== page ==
Business Planning

By: Gil Pinheiro

Plans always change.

Everyone who spends time with tech startups knows the pain and joy of pivoting. In my experience the changes that happen aren’t so much radical changes of direction, but more like course corrections. You never stop increasing your understanding of the customer and the product space. Research time only has a limited effect. You need to be actually implementing your model to test it.

We’ve never been fans of ‘systems’. There is no formula for success here. For every piece of good advice, there has been an example of a bad one. The only advice you really need to sweat over is what you hear from your customers. That being said, we’ve read many of the same books that everyone seems to have read.

Whether or not we use those tools, they do provide a lingua franca for communication. For instance, today I’m going to review our first attack at a business plan through Steve Blank’s business model canvas technique. It is simple and visual, and require spending a bunch of time on process and rules.

Just in case we pivot drastically, our initial product is a customer feedback widget that can be placed inside a store or restaurant. It serves to be a fast way to keep track over time of customer sentiment without forcing people to fill out forms or install a random application. Ratings can be provided near the time of actual purchase/interaction which should result in more and higher quality (more representative) ratings.

I’m going to rush through each section here. It’d be too easy to be long winded in an attempt to cover all the possibilities so that as the goals change I’d be able to point out that it we’d already thought of everything. Bullshit-by-overcompensation. I’m going to focus on what our primary plan is, and leave out the fallback product variations (which might come up in future articles, since I still think they are pretty cool).

Consumer Segments:

On its face, the customer is anyone who wants to gather customer feedback. Restaurant owners, store owners.

The larger group here is franchises. Oversight wants to make sure their name isn’t being tarnished by a bad franchise. Collecting and monitoring that feedback is how these brands build their reputation.

Average people can use our data as social proof of whether or not a business is worth visiting. Yelp, and Google provide similar services, but typically have such small sample sizes that the data is not trustworthy.

Value Propositions:

A simple and fast way to gather user feedback without slowing down your customers. We can provide it very cheaply, and with minimal impact (install, maintenance, etc.). For the franchise management we provide the data that they need without requiring additional process and effort from the franchisees.

For the consumer we provide a way to make their voices heard in an anonymous way, and a place to go to find out what local businesses are worth doing business with by their public ratings.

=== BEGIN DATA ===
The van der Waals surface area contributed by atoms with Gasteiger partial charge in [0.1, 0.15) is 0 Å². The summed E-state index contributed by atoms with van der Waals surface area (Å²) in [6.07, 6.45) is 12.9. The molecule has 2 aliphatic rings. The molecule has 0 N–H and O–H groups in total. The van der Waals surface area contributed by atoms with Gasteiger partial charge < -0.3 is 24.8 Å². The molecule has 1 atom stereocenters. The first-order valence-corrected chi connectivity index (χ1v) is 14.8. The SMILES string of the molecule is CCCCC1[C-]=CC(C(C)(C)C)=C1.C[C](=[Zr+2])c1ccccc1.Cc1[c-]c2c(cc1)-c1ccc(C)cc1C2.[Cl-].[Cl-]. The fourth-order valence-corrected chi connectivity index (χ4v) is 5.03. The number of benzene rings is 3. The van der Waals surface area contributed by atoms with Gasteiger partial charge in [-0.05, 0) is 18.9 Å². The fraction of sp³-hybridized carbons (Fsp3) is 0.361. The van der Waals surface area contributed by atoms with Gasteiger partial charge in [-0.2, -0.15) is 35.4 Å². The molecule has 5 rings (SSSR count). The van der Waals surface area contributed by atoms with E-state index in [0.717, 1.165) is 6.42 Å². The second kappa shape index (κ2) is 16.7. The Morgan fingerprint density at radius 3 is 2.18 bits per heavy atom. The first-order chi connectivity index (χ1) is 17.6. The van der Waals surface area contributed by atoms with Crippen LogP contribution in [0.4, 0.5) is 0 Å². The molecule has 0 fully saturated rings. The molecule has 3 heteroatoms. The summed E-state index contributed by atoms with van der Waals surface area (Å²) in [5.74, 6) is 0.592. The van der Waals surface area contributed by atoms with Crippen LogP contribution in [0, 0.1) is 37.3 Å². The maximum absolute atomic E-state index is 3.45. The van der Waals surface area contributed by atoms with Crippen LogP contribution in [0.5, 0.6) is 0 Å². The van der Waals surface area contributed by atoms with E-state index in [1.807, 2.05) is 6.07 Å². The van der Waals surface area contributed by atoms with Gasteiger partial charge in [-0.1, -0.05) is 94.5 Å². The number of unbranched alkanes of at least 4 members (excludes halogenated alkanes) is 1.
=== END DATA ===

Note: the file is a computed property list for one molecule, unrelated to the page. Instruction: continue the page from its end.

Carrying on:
Channels:

We see the product as a commodity, one which has to be supplied at fairly low unit cost. From our experience with hardware, this makes it hard to sell via retail type channels. We see our primary channel being sales (at least initially) being via our website (via adwords).

Consumer Relationships:

As described, a key part of the value proposition is low-cost. We know that the value of the data we provide is tracking trends over the long term. Our relationship with our customers follows that lifecycle.

Revenue Streams:

Because of that long-term relationship and our relatively low margin hardware, we’d like our primary revenue to be from add-on services. Modestly priced features that add value to the basic data collection, like special reports, aggregations, and real-time alerts that will be offered in a SaaS fashion. We are also considering limiting non-service-subscriber devices to public ratings, making private feedback a pay feature.

Customers arriving to find local business can be monetized via advertising.

Key Activities:

  • Design and create a process for the cost effective manufacturing of our hardware device.
  • Design and creation of our software service for feedback analysis
  • Design and implementation of public facing search and ratings

Cost Structure:

As founders that have most of the necessary skill set to implement the product, we are able to take on a great deal of risk at very little financial cost. This applies to both R&D; stages and right up through to small scale manufacturing. Our current budget is $25k to production quality hardware (including the first 100 units) & software. We've done this before, so while that number does seem small from an external perspective, we are pretty confident that we can get to where we need to be on that amount of cash.

Key Partnerships:

This is mostly undefined, but of relatively little worry at this point. We do have vendor relationships that trust and we will likely continue to use for components, plastics and other consumables, but the beauty of the last decade has been the commoditization of these things, which makes it fairly easy to change vendors if issues arise.

In terms of go-to-market, we have identified a number of potential partners that would be an asset but we are waiting until we have at least alpha-quality stuff to begin the approach process. It would be unfair to name names, when they haven’t even heard of us yet.

Summary

And like I said at the start: Plans always change. I’ve put up a living version of this plan as a Trello page, which I will attempt to keep up to date over time. Hopefully this lives as a record of how our own views have changed in the face of reality. The goal of the live document is slightly different - I’ll be using it as a storehouse for ideas and alternate strategies, whether we decide to pursue them or not. Please don’t take it to represent a lack of direction or focus.

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